In the inter-war period, there were about five trains in each direction each day, and popular excursion trains were also run to Tintern, particularly to see the harvest moon through the abbey windows. Redbrook Station became nationally noted for its floral displays.[2] However, after a long decline in revenue associated with the growth of motor traffic, the line closed to passengers in 1959, four years before the national Beeching cuts. The last ever passenger train was a special service run by the Stephenson Locomotive Society. It was hauled by two GWR Pannier Tanks, class 6400. They were numbers 6439 and 6412 (see Today's Remnants). The train ran all the way along the branch from Chepstow to Monmouth, from there it ran along the Ross and Monmouth Railway (which was also closed at the same time), to Ross-on-Wye. The special service was the only known train to make the route in one single journey. The railway closed to general goods traffic between Monmouth and Tintern Quarry on 6 January 1964. Several railtours ran by enthusiasts were held through Tidenham tunnel in the 1970s, one of the last of these in 1978, the Tintern Totter was hauled by a Class 20: D8098. The engine has survived into preservation and is owned by the Type One Locomotive Company.[7] The section to Tintern Quarry closed in 1981, there were three special services to the site of Tidenham Station in the 1980s, then the rest of the line was abandoned when Tidenham Quarry closed in the 1990s.

Route and Stations[edit]

Wye Valley Junction where the railway meets the Gloucester to Newport Line.

The branch started at Chepstow station on the west side of the River Wye. It followed the route of the South Wales Railway (now Gloucester to Newport Line) over the River Wye on the Chepstow Railway Bridge to Tutshill Halt a small request stop serving the village of Tutshill. The WVR left the main line at the Wye Valley Junction and headed up on an embankment to Tidenham, the first station on the line. It was also the first station on the line to be closed, temporarily to release staff during World War I; it was then re-opened in 1918. Tidenham station remained open until the closure of the line to passenger services in 1959, by which time it had been demoted to a halt.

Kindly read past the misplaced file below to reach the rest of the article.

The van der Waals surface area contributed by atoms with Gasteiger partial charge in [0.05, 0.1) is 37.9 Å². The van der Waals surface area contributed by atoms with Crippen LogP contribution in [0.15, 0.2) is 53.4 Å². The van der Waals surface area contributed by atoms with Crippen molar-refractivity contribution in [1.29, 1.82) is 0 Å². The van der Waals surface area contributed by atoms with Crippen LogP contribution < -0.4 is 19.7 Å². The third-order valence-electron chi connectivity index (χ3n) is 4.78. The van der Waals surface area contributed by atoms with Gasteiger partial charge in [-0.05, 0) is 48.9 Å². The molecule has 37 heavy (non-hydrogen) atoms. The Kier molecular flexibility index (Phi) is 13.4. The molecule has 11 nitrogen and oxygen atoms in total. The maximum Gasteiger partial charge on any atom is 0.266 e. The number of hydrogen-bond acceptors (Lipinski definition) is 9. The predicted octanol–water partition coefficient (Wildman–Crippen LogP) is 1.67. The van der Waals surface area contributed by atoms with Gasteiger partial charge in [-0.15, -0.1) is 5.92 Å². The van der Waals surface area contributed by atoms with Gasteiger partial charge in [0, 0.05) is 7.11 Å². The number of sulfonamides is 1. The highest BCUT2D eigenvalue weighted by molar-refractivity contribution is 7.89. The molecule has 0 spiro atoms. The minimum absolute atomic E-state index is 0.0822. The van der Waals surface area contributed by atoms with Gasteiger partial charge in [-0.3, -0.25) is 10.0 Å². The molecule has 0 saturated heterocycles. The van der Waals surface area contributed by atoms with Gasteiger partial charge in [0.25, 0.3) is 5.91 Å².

Just outside the south portal of Tidenham tunnel was Netherhope Halt this was the last halt to be constructed on the line before it was closed to passenger services in 1959. The line then headed into Tidenham tunnel (1190 yards) - the twenty-first longest tunnel on the Great Western Railway at its time.[2] The line ran along the east side of the Wye, passing Tintern Quarry. It then went through the smaller Tintern tunnel, (182 yards) and crossed back to the west bank of the River Wye before coming to Tintern Station.

Tintern was the largest station on the line. This was because the Wye Valley Railway Company hoped to generate much income via the tourists visiting the famous Tintern Abbey. The line came to Brockweir Halt, followed by Llandogo Halt which was the smallest stop on the whole railway. The railway followed the course of the west bank of the River Wye to St Briavels Station which was named Bigsweir station upon opening and renamed St Briavels & Llandogo in 1909 and then simply St Briavels from 1927 in anticipation of the opening of Llandogo Halt.[2]

The viaduct carrying the WVR over the Wye can clearly be seen in the foreground, the central part of the bridge has now been removed.

Journeying along the line the train would come to Whitebrook Halt, then Penallt Halt. Penallt Viaduct carried the railway over the River Wye again and onto the east side of the river before reaching Redbrook on Wye Station. This station won numerous prizes for its flower displays and became renown throughout the valley.[2] Wyesham Halt was the last stop before Monmouth Troy. The section between Wyesham and Monmouth involved crossing the Wye one last time by a large viaduct that was built by the Coleford, Monmouth, Usk and Pontypool Railway in 1857 as part of their plans to expand into the Forest of Dean and to Coleford. Monmouth Troy Station was also constructed by the Coleford, Monmouth, Usk and Pontypool Railway.

Monmouth Troy was on the west bank of the river and consisted of two platforms, a typical GWR footbridge, station building, separate cafe building and a large goods yard. It was here that the Wye Valley Railway met the Ross and Monmouth Railway and Coleford, Monmouth, Usk and Pontypool Railway

All of the original stations on the line, Tidenham, Tintern, St Briavels and Redbrook had some kind of loop for trains to pass each other. Tintern, St Briavels and Redbrook stations were the only stations apart from Monmouth Troy and Chepstow to have facilities for unloading freight trains.

Branches[edit]

Tintern Wireworks Branch[edit]